A slot or elongate opening 52 of substantial extent is provided in the apron 24. An operating lever or handle 53-is provided on the valve plate 48 and extends outwardly through the opening 52. The handle 53 facilitates the easy adjustment or turning oi the valve plate 48. Spaced markings or calibrations 54 may be provided on the body wall I1 above the opening 52 and the handle 53 may have a pointer 55 to cooperate with the calibrations 54 to indicate the setting of the valve plate 48. Means is provided for urging the valve plate 48 into proper .contact with the lower surface of the body end I9. Springs 56 surround the screws 34 and bear upwardly against the valve plate 48 to hold it in proper shiftable contact with the end I9 of the body. It is believed that it will be apparent how the valve plate 48 may be readily shifted by means of the handle 53 to provide for the desired admission of air to the air chamber A.

The anesthetic reservoir i4 is supported on the body I8 to supply the liquid anesthetic to the v mixing chamber B. The reservoir i 4 preferably includes a transparent cylindrical side Wall 51 and ends 58 closing the opposite ends of the side wall 51. The transparent reservoir wall 51 may be formed of glass or the like while the ends 58 may be formed of Bakelite. The ends 58 preferably have beads or anges 59 engaging about the external surface of the wall 51. A boss 68 is provided on the lower side of the lower end 58. Central vertical openings 6I are provided in the ends 58 and a tube 62 extends vertically through the Vopenings 6I. A ange 63 on the projecting lower portion of the tube k62 engages upwardly against the lower end of the boss 68 through a suitable gasket. A thimble 84 is threaded in the lupper end of the tube 82 and has a ilange 65 engaging against the upper end of the tube. A filling and air inlet opening 68 is provided in the upper end 58 of the reservoir I4. A cover 61 of suitable design is provided to normally close the opening 65 to prevent the excessive-loss or evaporation of the anesthetic and yet admit some air to the reservoir. The cover 61 is arranged between the upper end 58 of the reservoir and the ange 65 having an opening 68 rotatably receiving the tube 62. A stop 68 is provided o-n the upper end 58 of the reservoir to stop the cover 61 in a position where it properly closes the opening 66. It is to be noted that the thimble 64 may be tightened against the end of the tube 62 to hold the parts of the reservoir I4 in theproper assembled relation without excessively tightening or clamping the cover 61.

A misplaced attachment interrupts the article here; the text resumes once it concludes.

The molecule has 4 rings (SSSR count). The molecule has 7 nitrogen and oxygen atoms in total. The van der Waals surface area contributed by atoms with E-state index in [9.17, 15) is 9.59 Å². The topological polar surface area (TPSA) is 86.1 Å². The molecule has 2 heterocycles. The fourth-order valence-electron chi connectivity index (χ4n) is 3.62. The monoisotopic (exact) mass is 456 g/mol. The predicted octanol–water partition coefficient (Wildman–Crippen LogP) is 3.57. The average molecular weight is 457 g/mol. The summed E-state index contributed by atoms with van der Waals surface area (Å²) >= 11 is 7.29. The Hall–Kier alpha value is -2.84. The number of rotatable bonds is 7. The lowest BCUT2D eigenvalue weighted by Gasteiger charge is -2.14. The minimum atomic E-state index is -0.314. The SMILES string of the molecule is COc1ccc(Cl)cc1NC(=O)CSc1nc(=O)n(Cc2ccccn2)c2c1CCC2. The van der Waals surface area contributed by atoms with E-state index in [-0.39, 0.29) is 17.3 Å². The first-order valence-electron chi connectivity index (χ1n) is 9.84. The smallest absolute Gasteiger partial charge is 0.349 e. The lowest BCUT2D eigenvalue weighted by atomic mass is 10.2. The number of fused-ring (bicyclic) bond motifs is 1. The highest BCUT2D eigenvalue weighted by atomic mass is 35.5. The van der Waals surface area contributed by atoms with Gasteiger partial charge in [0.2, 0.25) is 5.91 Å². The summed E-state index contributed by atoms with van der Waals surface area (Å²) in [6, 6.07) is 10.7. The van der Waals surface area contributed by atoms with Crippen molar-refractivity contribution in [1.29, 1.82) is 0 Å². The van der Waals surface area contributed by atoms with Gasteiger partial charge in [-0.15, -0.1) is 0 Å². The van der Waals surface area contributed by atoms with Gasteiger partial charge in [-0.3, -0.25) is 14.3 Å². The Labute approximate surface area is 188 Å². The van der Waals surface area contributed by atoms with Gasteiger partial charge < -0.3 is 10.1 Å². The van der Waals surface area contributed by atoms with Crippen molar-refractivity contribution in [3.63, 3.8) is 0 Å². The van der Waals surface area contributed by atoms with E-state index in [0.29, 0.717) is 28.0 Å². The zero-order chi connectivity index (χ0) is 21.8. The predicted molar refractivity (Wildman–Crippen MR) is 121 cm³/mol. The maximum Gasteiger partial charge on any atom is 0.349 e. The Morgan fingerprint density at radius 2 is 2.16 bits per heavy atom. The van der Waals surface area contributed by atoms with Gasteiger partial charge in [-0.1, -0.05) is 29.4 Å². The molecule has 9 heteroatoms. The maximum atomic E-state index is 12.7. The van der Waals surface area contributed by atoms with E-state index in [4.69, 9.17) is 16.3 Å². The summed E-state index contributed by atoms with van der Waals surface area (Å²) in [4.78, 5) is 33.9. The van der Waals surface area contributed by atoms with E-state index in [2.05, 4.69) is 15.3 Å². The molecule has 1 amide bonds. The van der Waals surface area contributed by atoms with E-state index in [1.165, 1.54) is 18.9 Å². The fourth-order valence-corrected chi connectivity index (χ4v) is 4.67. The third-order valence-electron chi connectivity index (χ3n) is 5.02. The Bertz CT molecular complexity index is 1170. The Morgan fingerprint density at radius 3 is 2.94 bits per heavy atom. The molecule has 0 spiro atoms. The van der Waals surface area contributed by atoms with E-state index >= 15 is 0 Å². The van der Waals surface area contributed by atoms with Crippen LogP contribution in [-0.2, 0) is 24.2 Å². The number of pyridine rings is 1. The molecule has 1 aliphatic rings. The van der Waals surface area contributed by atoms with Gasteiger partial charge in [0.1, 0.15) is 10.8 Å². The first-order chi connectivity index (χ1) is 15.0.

A member 18 is threaded on the boss 68 to support the reservoir I4 on the body I 8. The member 14 has an opening or socket 1I in its upper end and its lower portion is tapered to effectively fit the body socket 2|. The member 18 may be easily tted in the socket 2l to support the reservoir I4 on the body I!) and may be turned with the reservoir to bring the opening 66 of the reservoir to any desired rotative position with respect to the mask II to permit the device to be arranged in inclined positions without the loss or spilling of anesthetic from the reservoir. The member 'i8 may be easily removed or dis engaged from the socket 2I to permit the easy filling of the reservoir and the container I 2. The member 18 has a reduced portion 12 extending downwardly through the opening 22 to project into the mixing chamber B. Inspection openings 'I3 are provided in the wall of the member 18 to communicate with its socket 1i. A tube 14 of glass or the like is arranged in the socket 1l to close the openings 13. Reinforcing ribs 15 may be provided on the member 18 to engage against the lower end 58 of the reservoir I 4. The portion 12 has a reduced vertical opening 15 extending from the socket 1i to the mixing chamber B to conduct the liquid anesthetic to the mixing chamber.

The invention includes valve means for controlling the delivery of the liquid anesthetic from the reservoir I4 to the mixing chamber B. Lateral ports 11 are provided in the wall of the tube 62 to communicate with the lower portion of the reservoir I4. A head 18 is provided on the lower end of the tube 62 within the socket 1I. The head 18 has a reduced discharge opening 19.

YA needle valve 88 is provided to cooperate with the opening 19 to govern the discharge of the anesthetic from the reservoir I 4 to the socket 1 I. The needle valve 88 has a stem 8| extending longi tudinally through the tube 62. The valve stem 8| is threaded through the thimble 64 to project from the upper end of the reservoir I 4. A knurled knob 82 is provided on the projecting upper end of the stem 8l to facilitate the easy adjustment of the needle valve 88. A spring 83 is arranged under compression between the knob 82 and the flange 65 to yieldingly hold the stem 8l in the desired adjusted or set position. The head 18 is visible through the inspection openings 13 and the setting. of the valve 89 may be readily determined by observing the rate of discharge or dripping of the anesthetic from the port 19.